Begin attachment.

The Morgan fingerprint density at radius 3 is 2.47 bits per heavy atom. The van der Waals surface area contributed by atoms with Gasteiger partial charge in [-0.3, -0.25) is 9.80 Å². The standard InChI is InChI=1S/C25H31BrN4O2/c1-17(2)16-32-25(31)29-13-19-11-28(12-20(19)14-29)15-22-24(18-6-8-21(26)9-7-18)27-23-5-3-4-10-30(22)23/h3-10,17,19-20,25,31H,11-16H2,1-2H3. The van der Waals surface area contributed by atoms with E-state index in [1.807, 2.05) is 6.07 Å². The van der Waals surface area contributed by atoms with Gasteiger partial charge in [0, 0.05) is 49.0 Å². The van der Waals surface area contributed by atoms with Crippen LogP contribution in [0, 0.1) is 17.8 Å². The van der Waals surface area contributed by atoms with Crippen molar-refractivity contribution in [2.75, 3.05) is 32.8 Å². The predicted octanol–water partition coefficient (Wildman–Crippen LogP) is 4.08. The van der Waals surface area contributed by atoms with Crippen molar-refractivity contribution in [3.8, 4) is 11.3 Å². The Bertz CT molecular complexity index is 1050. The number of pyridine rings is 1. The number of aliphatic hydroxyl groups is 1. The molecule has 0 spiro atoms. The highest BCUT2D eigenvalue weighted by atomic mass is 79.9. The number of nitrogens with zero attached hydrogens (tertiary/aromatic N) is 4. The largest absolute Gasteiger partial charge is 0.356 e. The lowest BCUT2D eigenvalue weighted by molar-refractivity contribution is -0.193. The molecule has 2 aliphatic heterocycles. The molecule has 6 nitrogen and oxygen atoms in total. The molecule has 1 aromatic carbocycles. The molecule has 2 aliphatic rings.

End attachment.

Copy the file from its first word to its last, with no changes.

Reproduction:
The Morgan fingerprint density at radius 3 is 2.47 bits per heavy atom. The van der Waals surface area contributed by atoms with Gasteiger partial charge in [-0.3, -0.25) is 9.80 Å². The standard InChI is InChI=1S/C25H31BrN4O2/c1-17(2)16-32-25(31)29-13-19-11-28(12-20(19)14-29)15-22-24(18-6-8-21(26)9-7-18)27-23-5-3-4-10-30(22)23/h3-10,17,19-20,25,31H,11-16H2,1-2H3. The van der Waals surface area contributed by atoms with E-state index in [1.807, 2.05) is 6.07 Å². The van der Waals surface area contributed by atoms with Gasteiger partial charge in [0, 0.05) is 49.0 Å². The van der Waals surface area contributed by atoms with Crippen LogP contribution in [0, 0.1) is 17.8 Å². The van der Waals surface area contributed by atoms with Crippen molar-refractivity contribution in [2.75, 3.05) is 32.8 Å². The predicted octanol–water partition coefficient (Wildman–Crippen LogP) is 4.08. The van der Waals surface area contributed by atoms with Crippen molar-refractivity contribution in [3.8, 4) is 11.3 Å². The Bertz CT molecular complexity index is 1050. The number of pyridine rings is 1. The number of aliphatic hydroxyl groups is 1. The molecule has 0 spiro atoms. The highest BCUT2D eigenvalue weighted by atomic mass is 79.9. The number of nitrogens with zero attached hydrogens (tertiary/aromatic N) is 4. The largest absolute Gasteiger partial charge is 0.356 e. The lowest BCUT2D eigenvalue weighted by molar-refractivity contribution is -0.193. The molecule has 2 aliphatic heterocycles. The molecule has 6 nitrogen and oxygen atoms in total. The molecule has 1 aromatic carbocycles. The molecule has 2 aliphatic rings.